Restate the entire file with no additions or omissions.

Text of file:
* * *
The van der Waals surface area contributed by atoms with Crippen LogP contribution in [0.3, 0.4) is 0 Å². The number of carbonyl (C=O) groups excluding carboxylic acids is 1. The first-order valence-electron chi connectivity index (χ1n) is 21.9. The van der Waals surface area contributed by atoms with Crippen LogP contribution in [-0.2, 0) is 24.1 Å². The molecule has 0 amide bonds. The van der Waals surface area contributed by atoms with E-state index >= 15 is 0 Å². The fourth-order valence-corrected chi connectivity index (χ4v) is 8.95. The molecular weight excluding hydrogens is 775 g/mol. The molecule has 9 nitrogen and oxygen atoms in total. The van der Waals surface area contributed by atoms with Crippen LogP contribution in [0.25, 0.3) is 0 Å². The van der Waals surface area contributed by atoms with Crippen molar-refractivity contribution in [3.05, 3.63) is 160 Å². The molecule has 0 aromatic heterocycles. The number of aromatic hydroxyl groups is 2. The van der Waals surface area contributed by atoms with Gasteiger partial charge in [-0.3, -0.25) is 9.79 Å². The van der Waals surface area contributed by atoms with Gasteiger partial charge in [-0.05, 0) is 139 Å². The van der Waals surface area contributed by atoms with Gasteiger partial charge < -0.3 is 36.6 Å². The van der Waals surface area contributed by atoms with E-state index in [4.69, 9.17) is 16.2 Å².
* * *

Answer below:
The van der Waals surface area contributed by atoms with Crippen LogP contribution in [0.3, 0.4) is 0 Å². The number of carbonyl (C=O) groups excluding carboxylic acids is 1. The first-order valence-electron chi connectivity index (χ1n) is 21.9. The van der Waals surface area contributed by atoms with Crippen LogP contribution in [-0.2, 0) is 24.1 Å². The molecule has 0 amide bonds. The van der Waals surface area contributed by atoms with E-state index >= 15 is 0 Å². The fourth-order valence-corrected chi connectivity index (χ4v) is 8.95. The molecular weight excluding hydrogens is 775 g/mol. The molecule has 9 nitrogen and oxygen atoms in total. The van der Waals surface area contributed by atoms with Crippen LogP contribution in [0.25, 0.3) is 0 Å². The van der Waals surface area contributed by atoms with Crippen molar-refractivity contribution in [3.05, 3.63) is 160 Å². The molecule has 0 aromatic heterocycles. The number of aromatic hydroxyl groups is 2. The van der Waals surface area contributed by atoms with Gasteiger partial charge in [-0.3, -0.25) is 9.79 Å². The van der Waals surface area contributed by atoms with Gasteiger partial charge in [-0.05, 0) is 139 Å². The van der Waals surface area contributed by atoms with Gasteiger partial charge < -0.3 is 36.6 Å². The van der Waals surface area contributed by atoms with E-state index in [4.69, 9.17) is 16.2 Å².